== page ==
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Rio+20 Food Rights - handout (by ActionAid)

Rio+20 Food Rights - handout (by ActionAid)



With Rio+20 (the UN conference on Sustainable Development) starting on June 20th 2012, ActionAid has put together teaching resources to help learners explore issues around sustainable development.

With Rio+20 (the UN conference on Sustainable Development) starting on June 20th 2012, ActionAid has put together teaching resources to help learners explore issues around sustainable development.

These handouts support the PowerPoint and accompanying teacher's notes which explores sustainable development through the lens of food rights. Case studies illustrate why people are going hungry around the world and encourage learners to evaluate different approaches to solving the problem of hunger.

Suggested for KS3 Geography and Science lessons.

Also available to download: PowerPoint, teacher's notes.



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    Rio+20 Food Rights - handout (by ActionAid) Rio+20 Food Rights - handout (by ActionAid) Document Transcript

    • Case study 1: School feeding programme, RwandaLacherie (see picture) was suffering frommalnutrition* until the feeding programme ather primary school started to provide herwith 0.5 litres of fresh cow’s milk a day. Hermother Doreth is a small-scale farmer whogrows just enough sweet potatoes and beansto feed her seven children. She cannot affordto change the crops to more nutritious ones.The milk comes from two cows that were donated to the school byActionAid to help improve the pupils’ feeding and learning, and to providean income to the school through animal rearing and the school gardens.Half of the milk produced is used to feed malnourished children, with therest being sold. The school has saved enough money to build two moreclassrooms and to buy textbooks. The manure produced by the cows isused on the school gardens, which produces vegetables for the children toeat, as well as being sold to make an income for the school.Doreth is very pleased with the cows. “This ensures that our children [inthe local community] have a better education and future.”*Malnutrition refers to inadequate or unbalanced food intake or from poorabsorption of food consumed.Lacherie, 8, from Rwanda, drinking cow’s milk at school.PHOTO: SULAH NUWAMANYA/ACTIONAID Rio+20: Food Rights | ActionAid schools | June 2012 | 1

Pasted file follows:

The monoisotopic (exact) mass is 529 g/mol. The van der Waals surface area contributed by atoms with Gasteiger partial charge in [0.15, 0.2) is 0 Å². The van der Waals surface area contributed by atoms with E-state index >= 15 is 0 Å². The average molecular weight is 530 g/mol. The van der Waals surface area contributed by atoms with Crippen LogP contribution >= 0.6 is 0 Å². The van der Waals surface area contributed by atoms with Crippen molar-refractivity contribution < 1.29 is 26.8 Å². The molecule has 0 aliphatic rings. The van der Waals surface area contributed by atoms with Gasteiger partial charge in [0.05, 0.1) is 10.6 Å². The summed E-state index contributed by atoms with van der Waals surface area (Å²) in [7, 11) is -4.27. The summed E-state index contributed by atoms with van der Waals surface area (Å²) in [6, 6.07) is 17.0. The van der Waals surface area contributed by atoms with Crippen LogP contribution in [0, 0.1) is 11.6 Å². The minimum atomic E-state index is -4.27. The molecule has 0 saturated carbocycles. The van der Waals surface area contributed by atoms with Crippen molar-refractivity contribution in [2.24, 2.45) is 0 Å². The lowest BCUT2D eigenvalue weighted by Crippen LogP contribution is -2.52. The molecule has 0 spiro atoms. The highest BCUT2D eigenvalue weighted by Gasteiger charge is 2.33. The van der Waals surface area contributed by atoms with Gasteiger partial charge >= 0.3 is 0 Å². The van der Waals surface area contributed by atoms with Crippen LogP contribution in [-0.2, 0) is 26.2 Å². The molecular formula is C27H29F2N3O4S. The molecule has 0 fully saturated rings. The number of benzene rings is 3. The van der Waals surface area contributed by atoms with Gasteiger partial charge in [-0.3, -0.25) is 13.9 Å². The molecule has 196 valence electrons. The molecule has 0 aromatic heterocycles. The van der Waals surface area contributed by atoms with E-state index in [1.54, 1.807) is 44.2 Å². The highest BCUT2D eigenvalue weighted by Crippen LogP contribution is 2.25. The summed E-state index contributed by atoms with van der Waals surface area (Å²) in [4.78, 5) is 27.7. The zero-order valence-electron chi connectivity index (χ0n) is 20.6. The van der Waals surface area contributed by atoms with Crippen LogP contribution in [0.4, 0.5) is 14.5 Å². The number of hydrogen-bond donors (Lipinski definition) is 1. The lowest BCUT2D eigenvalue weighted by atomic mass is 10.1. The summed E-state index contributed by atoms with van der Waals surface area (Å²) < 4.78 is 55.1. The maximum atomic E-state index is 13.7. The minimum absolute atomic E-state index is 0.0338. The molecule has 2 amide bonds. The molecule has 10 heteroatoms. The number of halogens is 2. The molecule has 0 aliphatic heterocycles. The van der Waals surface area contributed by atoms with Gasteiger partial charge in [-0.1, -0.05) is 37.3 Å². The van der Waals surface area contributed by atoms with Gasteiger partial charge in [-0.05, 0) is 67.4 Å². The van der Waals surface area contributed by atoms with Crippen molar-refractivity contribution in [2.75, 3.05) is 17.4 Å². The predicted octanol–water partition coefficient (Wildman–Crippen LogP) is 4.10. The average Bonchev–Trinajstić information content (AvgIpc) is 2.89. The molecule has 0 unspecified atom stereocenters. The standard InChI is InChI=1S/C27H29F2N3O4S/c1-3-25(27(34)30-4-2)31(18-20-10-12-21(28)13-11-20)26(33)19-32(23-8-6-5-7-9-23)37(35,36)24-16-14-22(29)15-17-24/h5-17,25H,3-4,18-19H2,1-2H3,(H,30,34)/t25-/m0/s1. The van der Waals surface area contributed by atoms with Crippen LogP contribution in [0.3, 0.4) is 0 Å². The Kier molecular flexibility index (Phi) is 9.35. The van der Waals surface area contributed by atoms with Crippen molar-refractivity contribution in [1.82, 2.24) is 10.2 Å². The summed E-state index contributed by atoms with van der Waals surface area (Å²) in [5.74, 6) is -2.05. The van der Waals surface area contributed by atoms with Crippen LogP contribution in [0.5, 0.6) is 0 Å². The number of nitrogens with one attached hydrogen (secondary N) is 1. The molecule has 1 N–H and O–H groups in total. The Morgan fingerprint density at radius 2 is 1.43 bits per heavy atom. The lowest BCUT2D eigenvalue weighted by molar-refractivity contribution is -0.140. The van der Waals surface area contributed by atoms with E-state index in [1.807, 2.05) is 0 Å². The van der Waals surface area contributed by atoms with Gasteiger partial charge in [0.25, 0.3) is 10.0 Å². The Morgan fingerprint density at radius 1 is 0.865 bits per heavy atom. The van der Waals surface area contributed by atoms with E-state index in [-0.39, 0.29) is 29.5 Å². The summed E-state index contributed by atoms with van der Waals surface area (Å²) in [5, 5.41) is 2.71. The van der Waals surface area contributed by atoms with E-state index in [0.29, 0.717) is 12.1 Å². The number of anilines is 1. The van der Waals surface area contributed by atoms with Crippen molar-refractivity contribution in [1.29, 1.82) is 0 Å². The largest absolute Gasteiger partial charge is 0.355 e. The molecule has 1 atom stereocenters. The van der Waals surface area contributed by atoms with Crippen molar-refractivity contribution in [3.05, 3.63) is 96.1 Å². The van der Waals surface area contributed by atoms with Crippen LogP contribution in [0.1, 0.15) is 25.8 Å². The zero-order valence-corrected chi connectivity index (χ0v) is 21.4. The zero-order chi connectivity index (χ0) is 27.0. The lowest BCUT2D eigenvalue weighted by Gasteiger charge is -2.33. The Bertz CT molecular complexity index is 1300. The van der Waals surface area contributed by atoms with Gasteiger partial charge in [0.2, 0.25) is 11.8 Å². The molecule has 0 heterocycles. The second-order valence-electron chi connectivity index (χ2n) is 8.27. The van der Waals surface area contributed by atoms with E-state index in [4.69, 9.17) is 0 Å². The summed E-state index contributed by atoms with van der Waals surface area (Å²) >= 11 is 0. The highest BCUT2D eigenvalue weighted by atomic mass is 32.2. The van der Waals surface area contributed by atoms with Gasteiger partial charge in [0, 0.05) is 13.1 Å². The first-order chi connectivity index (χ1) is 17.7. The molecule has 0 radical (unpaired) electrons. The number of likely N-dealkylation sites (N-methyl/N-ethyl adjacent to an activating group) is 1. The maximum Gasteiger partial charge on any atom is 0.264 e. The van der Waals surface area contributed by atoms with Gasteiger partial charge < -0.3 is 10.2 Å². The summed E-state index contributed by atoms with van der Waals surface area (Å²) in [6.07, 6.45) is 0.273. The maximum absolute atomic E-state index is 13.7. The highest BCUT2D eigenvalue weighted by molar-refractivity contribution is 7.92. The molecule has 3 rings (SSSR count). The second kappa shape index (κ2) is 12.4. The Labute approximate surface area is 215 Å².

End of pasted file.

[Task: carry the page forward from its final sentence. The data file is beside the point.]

• Case study 2: Seed banks, Pakistan Khudaija Pandrani (see picture) and her family grew crops on a landowner’s farm as small-scale farmers. They could only afford to buy low- quality seed at a high price, so they were always in debt to seed traders. Once their crops grew, half went to the landowner as rent with the remaining crop either eaten by the family or, if there was enough, sold for income.Although Khudaija worked alongside her husband and sons in the field, shewasn’t allowed to buy seed and sell crops because she is a woman. Thismeant she had no say in how the family’s income was used.ActionAid and a local organisation distributed 120 kilograms of organicseed to the poorest female smallholder farmers. The women had to agreethat after harvest, they would save the seeds produced. They also had togive any leftover seed they did not sow to a seed bank for other women inthe area to use.The seed bank saved the farmers money and because the seeds were onlygiven to women, they were more involved in making decisions.The seed bank has had a big impact on Khudaija’s life. “Men respect usnow, because they know that it is because of us that they are benefitting...We will not let them exclude us from important decisions anymore. Afterall, we women are equal contributors in the family.”Khudaija Pandrani, from Pakistan, is a farmer who has benefitted from access to aseed bank.PHOTO: ACTIONAID Rio+20: Food Rights | ActionAid schools | June 2012 | 2